Jobs and the Future of Work

Finland's basic income experiment is already making people feel better after just 4 months

A teller counts euro banknotes inside a National Bank of Greece branch in Athens February 10, 2010. Euro zone countries held intensive talks on Wednesday on a possible rescue for Greece, whose debt crisis has shaken the entire currency union, as civil servants staged the first big strike against Athens' austerity plans. Financial markets gave Greece some respite as investors hoped that other European governments would help Athens to head off a possible default on its debt repayments. REUTERS/John Kolesidis  (GREECE - Tags: BUSINESS POLITICS IMAGES OF THE DAY) - RTR2A1JP

Turunen emphasizes that Kela won't provide any formal data on the trial's effectiveness until 2018. Image: REUTERS/John Kolesidi

Chris Weller
Ideas Reporter, Business Insider
Share:
Our Impact
What's the World Economic Forum doing to accelerate action on Jobs and the Future of Work?
The Big Picture
Explore and monitor how Future of Work is affecting economies, industries and global issues
A hand holding a looking glass by a lake
Crowdsource Innovation
Get involved with our crowdsourced digital platform to deliver impact at scale
Stay up to date:

Future of Work

Four months after Finland's social-security institution Kelalaunched a two-year experiment in basic income, a system of wealth distribution in which people receive a salary just for being alive, some of the 2,000 recipients are already reporting lower levels of stress.

The $600 they receive each month might not be much, but it's enough to put some people's anxiety at ease, Marjukka Turunen, head of Kela's legal benefits unit, told Kera News.

"There was this one woman who said: 'I was afraid every time the phone would ring, that unemployment services are calling to offer me a job,'" Turunen recalled of a woman who needed to care for her parents, and so couldn't work.

Basic income is foremost a solution to poverty. Advocates say the system gives poor people exactly what they lack: cash. It puts money in their pocket to fix a leaky roof, buy a car to get to work, or save up for emergency funds. It's not enough to live on, but it prevents people from slipping through the cracks.

With that financial security comes additional benefits, says Scott Santens, a basic income advocate and writer. Santens has been receiving a basic income for the last couple years from the crowdfunding site Patreon. He says basic income redistributes power into the middle-class — namely, to turn down unappealing jobs — and promotes trust.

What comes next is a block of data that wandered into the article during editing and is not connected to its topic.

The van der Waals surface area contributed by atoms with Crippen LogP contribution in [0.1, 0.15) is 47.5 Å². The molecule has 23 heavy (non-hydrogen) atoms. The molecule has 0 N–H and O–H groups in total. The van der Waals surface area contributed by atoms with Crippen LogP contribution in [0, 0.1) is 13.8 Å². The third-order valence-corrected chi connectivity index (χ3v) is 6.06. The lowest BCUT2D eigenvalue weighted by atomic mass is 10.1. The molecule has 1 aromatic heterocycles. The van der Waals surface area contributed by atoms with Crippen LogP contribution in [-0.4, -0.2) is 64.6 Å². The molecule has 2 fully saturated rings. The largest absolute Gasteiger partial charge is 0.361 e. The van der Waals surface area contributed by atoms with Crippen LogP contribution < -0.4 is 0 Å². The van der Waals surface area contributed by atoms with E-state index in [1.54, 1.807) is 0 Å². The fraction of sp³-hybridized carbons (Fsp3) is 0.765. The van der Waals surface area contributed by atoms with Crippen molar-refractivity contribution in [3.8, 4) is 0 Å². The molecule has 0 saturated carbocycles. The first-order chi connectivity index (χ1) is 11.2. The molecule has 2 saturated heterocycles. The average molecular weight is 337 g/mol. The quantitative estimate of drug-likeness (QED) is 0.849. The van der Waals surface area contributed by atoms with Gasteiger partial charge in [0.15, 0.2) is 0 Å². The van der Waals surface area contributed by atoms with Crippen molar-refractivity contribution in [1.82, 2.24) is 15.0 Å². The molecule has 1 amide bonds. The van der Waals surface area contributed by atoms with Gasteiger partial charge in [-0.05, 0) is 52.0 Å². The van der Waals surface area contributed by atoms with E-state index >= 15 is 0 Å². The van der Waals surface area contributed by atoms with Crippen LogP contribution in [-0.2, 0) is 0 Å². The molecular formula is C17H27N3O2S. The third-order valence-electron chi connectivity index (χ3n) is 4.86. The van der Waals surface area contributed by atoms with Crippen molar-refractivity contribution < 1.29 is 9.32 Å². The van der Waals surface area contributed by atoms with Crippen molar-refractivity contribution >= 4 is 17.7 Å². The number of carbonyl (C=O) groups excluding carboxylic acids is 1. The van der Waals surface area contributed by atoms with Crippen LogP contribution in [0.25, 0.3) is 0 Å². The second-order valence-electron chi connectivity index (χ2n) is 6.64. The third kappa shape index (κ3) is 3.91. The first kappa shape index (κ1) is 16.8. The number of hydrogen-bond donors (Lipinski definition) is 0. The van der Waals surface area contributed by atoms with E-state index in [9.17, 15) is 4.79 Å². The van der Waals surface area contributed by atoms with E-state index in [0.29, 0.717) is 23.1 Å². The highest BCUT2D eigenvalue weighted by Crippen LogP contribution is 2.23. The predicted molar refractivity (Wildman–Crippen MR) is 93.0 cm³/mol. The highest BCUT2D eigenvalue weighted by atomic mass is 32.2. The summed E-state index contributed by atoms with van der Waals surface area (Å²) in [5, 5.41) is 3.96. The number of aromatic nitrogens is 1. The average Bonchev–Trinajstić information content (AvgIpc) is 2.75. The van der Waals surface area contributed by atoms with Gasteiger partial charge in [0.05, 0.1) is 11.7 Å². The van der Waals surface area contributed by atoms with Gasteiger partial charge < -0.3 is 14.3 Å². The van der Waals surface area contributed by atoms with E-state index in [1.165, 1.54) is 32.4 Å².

Image: basicincome.org

Basic income "says everyone should be given a minimum amount of trust, because the way we currently use pieces of paper to measure and distribute trust is fatally flawed without it," he says, offering the example of supermarkets being full of food while millions of hungry people can't access it. "Everyone is worth enough trust to enable their basic survival."

Finland's program is a modified version of basic income, since most advocates claim the system must be unconditional. Finns had to have been unemployed when they applied in 2016 to receive the benefits.

However, if they happened to have found a job after applying or after the experiment started, they will continue to receive the $600 each month.

Turunen emphasizes that Kela won't provide any formal data on the trial's effectiveness until 2018. The participants who speak to the press may not represent the entire pool of recipients, she told Basic Income Earth Network. "The results must be very carefully analyzed according to the information we only get at the end of next year."

Turunen has expressed high hopes for the trial. Experiments in Kenya and elsewhere have shown basic income can work on a small scale. As she told Business Insider in January, however, the long-term data still doesn't exist.

"Some people might stay on their couches, and some might go to work," she says. "We don't know yet."

If there are couch potatoes, they at least seem to be relaxed.

Don't miss any update on this topic

Create a free account and access your personalized content collection with our latest publications and analyses.

Sign up for free

License and Republishing

World Economic Forum articles may be republished in accordance with the Creative Commons Attribution-NonCommercial-NoDerivatives 4.0 International Public License, and in accordance with our Terms of Use.

The views expressed in this article are those of the author alone and not the World Economic Forum.

Related topics:
Jobs and the Future of WorkGeographies in DepthEconomic Growth
Share:
World Economic Forum logo
Global Agenda

The Agenda Weekly

A weekly update of the most important issues driving the global agenda

Subscribe today

You can unsubscribe at any time using the link in our emails. For more details, review our privacy policy.

How the ‘NO, NO’ Matrix can help professionals plan for success

Eli Joseph

April 19, 2024

About Us

Events

Media

Partners & Members

  • Join Us

Language Editions

Privacy Policy & Terms of Service

© 2024 World Economic Forum